There is a great deal of variability in best-practices for pre-placement medical examinations in the construction industry depending on many factors: type of construction work; location (geographic); anticipated work conditions (cold, warm, dry, etc); size of the employer.
- Full physical examination (including blood pressure, heart & lung examination, musculoskeletal examination, hernia evaluation, etc)
- Lift Test (usually done by a physical therapist)
LABORATORY TESTING to consider -
• Complete Blood Count
• Urine Routine & Microscopic
• Chest X-ray (CXR)
• Hepatitis B(Ag &Ab) & C Profile
• Urine Drug Screening (cannabis, amphetamines, codeine,
Other additional tests to consider for construction workers:
• Audiometry (baseline hearing test)
• Blood Lead (e.g. workers involved in demolishing & repairing
The most critical physical problem in construction is heavy lifting. At some time or other a construction worker will end up in a situation to carry a load that is too heavy or over terrain that precludes a "proper" carry. This is the kind of an task that can produce injury that is likely to be exacerbated and possibly end up in a workman's compensation claim. One of the screens should be to request a detailed verbal history that might suggest such an injury, and, although it is not normally done, a lumbar MRI to determine disc compression might be in order. Employees should be instructed in the proper manner of lifting, but in my experience a number of construction injuries are due to the fact that even if something is very heavy, there is a psychological block to asking for assistance. Similarly, other workers figure that "that's something a man should be able to lift" and will stand by and not provide assistance. Instructing a crew to always be cooperative and assist one another in lifting by supervisor helps.
In the comment posted above, caregiver222 makes several important points regarding the usual physical demands that workers in the construction industry face in their jobs.
While I agree that worker education regarding lifting techniques, using assisted lifting equipment and "lift teams" are ideas to consider, MRI (magnetic resonance imaging) is rarely (if ever) used as a "screening" test in the pre-placement or pre-employment examination.
There are well documented clinical guidelines that guide medical providers in their decision-making process in determining when diagnostic imaging is indicated in patients or employees who present with lower back pain.
~•~ Dr. Parks
This answer is not intended as and does not substitute for medical advice. The information presented in this posting is for patients’ education only. As always, I encourage you to see your personal physician for further evaluation of your individual case.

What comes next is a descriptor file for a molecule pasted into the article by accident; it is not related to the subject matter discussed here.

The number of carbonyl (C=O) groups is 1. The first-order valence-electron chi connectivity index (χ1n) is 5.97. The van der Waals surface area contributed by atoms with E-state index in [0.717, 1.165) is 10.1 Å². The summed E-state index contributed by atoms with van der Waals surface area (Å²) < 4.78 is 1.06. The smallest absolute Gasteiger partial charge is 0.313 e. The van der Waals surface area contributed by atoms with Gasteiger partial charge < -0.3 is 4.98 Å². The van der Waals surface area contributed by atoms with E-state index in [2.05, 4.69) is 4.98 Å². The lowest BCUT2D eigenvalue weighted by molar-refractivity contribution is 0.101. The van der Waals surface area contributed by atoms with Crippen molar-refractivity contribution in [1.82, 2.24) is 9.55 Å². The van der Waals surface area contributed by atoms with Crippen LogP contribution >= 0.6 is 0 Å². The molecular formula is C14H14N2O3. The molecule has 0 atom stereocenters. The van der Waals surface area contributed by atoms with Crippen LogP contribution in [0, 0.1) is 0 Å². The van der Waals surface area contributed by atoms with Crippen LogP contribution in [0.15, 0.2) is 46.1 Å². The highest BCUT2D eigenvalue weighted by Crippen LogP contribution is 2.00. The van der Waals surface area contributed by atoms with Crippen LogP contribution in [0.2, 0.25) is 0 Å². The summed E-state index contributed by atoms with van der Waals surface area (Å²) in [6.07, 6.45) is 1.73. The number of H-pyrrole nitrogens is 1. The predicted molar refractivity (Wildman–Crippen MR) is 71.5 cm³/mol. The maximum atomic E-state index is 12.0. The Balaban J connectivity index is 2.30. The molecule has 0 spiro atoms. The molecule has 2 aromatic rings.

"Lift Teams", as suggest by Dr Parks are a great idea. Decades ago I worked in construction and th "standard" was for one man to carry an 80 pound sack of concrete in a union environment. There could be five guys standing around, but that 80 pound sack was considered a "man's load". I ended up supervising the crew and devised a stretcher so two men would transport one sack. It took a little longer, but that means only forty pounds plus ten or so for the stretcher. It was the same for a four by 12 sheet of 3/4 plywood. The "standard" was "one man carries one sheet". And we had to carry these sheets while walking over planks some distance above the ground. I ended up relieved by the supervisor because we were "taking too long". D. Park is correct in stating that an MRI is never used. But the MRI is a rather recent invention, with few contraindications except expense. A good history should do just as well. Another test to think about would be depth perception and eyesight. There are various types of construction jobs but my work involved tall buildings and I was often suspended in a boatswain's chain by a rope and lowered on the side of the building to "point" the bricks. And we would often have to walk on high scaffolding and signal men lowering tools or objects and reach for them. I always had good depth perception, but we had a terrible non-fatal) accident when someone misjudged distances. It turned out the worker had only one good eye and as a result, non-existent depth perception. He came back to work, but was relagated to a "ground floor" job.
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